The Vote Yes Fayetteville advocacy group is suing the city and the Cumberland County Board of Elections seeking to have its plan to reshape City Council elections put before voters in a Nov. 8 referendum.
The civil lawsuit, which asks for a temporary restraining order and preliminary injunction, was filed Tuesday, Aug. 30 in Cumberland County Superior Court.
Superior Court Judge Jim Ammons is expected to hear the case and rule on it at 10 a.m. Thursday.
A leader of the group said city officials and the Board of Elections are both aware of the suit.
“The issue of protecting citizens' right to vote (is) too important not to pursue,” said Bobby Hurst, one of the Vote Yes organizers. “City Council’s actions are just an example of why the state’s general statutes give voice, through the petition process, to protect citizens' rights when their government refuses to listen to them.”
The Vote Yes Fayetteville initiative calls for changing the way City Council members are elected.
Currently, the mayor is elected citywide and all nine council members are elected by district. Vote Yes would change the makeup to five single-district seats and four members elected at large. The mayor would still be elected at large.
“I would say our attorneys are pretty confident that citizens will be able to vote on this this November,” Hurst said. “The goal is to have this done quickly and have it on the ballot in November. We think we can have this wrapped up and get it on the 2022 ballot.”
Fayetteville lawyer Lonnie Player Jr. will represent Vote Yes in the courtroom.
The three plaintiffs in the lawsuit are Hurst, Karl Merritt and Suzanne Pennink, all residents of the city.
“The Vote Yes Fayetteville committee believes that there is a good-faith basis to prevail and request to have the referendum placed on the ballot in November,” Player said.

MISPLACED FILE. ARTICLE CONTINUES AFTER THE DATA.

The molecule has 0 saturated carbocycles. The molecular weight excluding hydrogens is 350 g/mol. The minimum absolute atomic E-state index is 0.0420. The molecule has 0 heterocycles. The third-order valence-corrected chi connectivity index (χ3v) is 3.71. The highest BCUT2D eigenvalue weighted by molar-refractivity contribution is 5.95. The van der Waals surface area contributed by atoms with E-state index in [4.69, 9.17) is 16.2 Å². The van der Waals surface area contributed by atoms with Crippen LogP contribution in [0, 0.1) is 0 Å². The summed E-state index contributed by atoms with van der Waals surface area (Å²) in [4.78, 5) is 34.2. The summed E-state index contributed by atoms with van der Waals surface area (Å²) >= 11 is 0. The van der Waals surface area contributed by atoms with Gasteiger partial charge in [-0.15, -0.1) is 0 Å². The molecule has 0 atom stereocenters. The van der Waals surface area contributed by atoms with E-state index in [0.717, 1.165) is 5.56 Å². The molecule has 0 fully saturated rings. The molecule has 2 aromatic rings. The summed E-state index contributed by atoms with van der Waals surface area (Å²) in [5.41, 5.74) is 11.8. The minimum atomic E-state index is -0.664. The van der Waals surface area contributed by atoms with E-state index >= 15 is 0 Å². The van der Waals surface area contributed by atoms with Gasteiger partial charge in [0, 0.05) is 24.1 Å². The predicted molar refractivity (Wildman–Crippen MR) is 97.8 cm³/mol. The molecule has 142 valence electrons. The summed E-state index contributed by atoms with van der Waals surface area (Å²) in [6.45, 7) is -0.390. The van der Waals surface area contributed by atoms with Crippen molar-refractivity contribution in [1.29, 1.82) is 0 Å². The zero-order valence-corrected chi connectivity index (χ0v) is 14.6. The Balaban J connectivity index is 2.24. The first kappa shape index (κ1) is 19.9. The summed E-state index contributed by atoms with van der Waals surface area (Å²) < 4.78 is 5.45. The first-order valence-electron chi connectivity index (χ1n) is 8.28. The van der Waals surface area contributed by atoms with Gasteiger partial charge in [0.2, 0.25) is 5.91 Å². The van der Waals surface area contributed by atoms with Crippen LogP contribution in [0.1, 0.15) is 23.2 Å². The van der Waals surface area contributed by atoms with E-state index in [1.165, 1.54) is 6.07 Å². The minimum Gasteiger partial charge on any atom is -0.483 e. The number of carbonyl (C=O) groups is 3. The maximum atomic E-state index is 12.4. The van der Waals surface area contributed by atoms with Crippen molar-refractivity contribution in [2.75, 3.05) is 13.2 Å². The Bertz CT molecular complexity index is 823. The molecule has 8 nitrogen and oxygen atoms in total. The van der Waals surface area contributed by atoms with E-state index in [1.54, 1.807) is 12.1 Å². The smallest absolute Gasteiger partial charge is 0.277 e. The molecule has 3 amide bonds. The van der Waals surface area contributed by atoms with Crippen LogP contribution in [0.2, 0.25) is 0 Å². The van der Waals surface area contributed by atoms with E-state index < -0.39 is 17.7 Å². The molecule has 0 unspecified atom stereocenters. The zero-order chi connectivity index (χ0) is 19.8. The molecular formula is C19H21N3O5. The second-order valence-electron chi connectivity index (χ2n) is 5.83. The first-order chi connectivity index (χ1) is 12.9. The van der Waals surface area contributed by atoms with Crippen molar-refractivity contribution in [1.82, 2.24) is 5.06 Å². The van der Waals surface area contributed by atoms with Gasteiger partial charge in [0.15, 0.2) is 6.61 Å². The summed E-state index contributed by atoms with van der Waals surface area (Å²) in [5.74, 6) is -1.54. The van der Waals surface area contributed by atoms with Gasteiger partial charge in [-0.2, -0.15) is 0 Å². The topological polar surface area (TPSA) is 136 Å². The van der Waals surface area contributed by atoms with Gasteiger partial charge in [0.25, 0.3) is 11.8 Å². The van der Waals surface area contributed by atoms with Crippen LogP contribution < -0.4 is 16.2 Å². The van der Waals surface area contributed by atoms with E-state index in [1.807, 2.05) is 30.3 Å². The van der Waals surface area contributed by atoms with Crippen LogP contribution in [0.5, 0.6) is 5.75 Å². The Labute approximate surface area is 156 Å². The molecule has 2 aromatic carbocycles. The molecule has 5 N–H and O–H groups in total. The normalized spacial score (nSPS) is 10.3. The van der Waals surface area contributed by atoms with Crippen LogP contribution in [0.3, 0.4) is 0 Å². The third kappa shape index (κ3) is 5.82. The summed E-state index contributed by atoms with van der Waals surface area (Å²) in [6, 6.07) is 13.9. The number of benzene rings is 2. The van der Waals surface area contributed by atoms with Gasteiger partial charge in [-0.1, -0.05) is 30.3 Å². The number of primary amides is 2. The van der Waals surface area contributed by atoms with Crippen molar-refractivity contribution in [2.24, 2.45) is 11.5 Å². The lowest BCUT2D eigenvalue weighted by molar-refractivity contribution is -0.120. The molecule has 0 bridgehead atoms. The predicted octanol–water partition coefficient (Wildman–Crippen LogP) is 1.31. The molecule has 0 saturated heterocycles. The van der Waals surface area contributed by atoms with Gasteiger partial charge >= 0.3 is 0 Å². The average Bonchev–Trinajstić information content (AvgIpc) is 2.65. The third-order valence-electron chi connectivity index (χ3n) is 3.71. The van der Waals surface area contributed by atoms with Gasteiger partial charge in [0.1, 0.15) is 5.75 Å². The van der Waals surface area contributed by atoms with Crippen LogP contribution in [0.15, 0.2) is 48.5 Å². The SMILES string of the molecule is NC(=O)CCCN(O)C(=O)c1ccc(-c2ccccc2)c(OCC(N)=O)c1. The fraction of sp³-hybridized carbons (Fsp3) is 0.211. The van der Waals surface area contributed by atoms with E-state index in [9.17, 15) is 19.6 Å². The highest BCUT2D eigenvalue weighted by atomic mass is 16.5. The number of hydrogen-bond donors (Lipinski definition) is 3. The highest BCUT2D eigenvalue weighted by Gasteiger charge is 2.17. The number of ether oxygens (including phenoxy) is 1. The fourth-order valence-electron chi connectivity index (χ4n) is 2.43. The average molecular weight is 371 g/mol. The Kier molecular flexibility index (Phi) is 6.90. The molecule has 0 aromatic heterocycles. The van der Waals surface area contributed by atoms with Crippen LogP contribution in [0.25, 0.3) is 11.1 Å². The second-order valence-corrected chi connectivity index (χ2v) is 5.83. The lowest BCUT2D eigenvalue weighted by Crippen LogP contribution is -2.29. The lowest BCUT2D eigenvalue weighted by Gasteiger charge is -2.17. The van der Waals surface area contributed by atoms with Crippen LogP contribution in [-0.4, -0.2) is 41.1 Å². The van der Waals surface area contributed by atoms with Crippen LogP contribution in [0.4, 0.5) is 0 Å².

Tony Chavonne, publisher of CityView TODAY, is one of several former council members who started the Vote Yes drive.
Proponents of the plan say it will give voters more representation on the City Council because each voter would help choose the mayor, four at-large council members, and a district representative.
Those who oppose the initiative, including Mayor Mitch Colvin, say it would dilute representation by increasing the size of the districts.
“As you know, I'm limited as to what I can say,” Colvin said Wednesday. “I'm looking forward to getting to the bottom of this.”
In the introduction comments, the lawsuit against the city and county Board of Election says it was filed on behalf of the Vote Yes committee and city residents who signed the Vote Yes petition “for violation of plaintiffs' federal and state constitutional and statutory rights to petition and to vote."
The lawsuit says: “Plaintiffs are citizens and electors of Fayetteville who have successfully petitioned the City Council in accordance with North Carolina law for a ballot referendum posing the question whether certain members of the City Council of Fayetteville be elected at-large rather than from separate districts as is currently the practice."
The lawsuit adds that “the legal requirements for a petition were satisfied and the Cumberland County Board of Elections certified plaintiffs' request.”
After delaying action on the issue at two previous meetings, the City Council voted 6-4 on Aug. 22 against calling a referendum on the Vote Yes Fayetteville initiative.
During that regular meeting of the council, City Attorney Karen McDonald said questions persist about the validity of the petition calling for the referendum that was submitted by Vote Yes. McDonald said the council had directed her to contact the county Board of Elections to inquire about whether petition organizers followed the rules.
“I did that on Aug. 9,” McDonald told council members that night. “I did receive a response from the interim director for the Board of Elections on Aug. 16. And to this point, there appears to be — based on the response — that there remains a question regarding the validity of the petition that was submitted to the City Council for consideration.”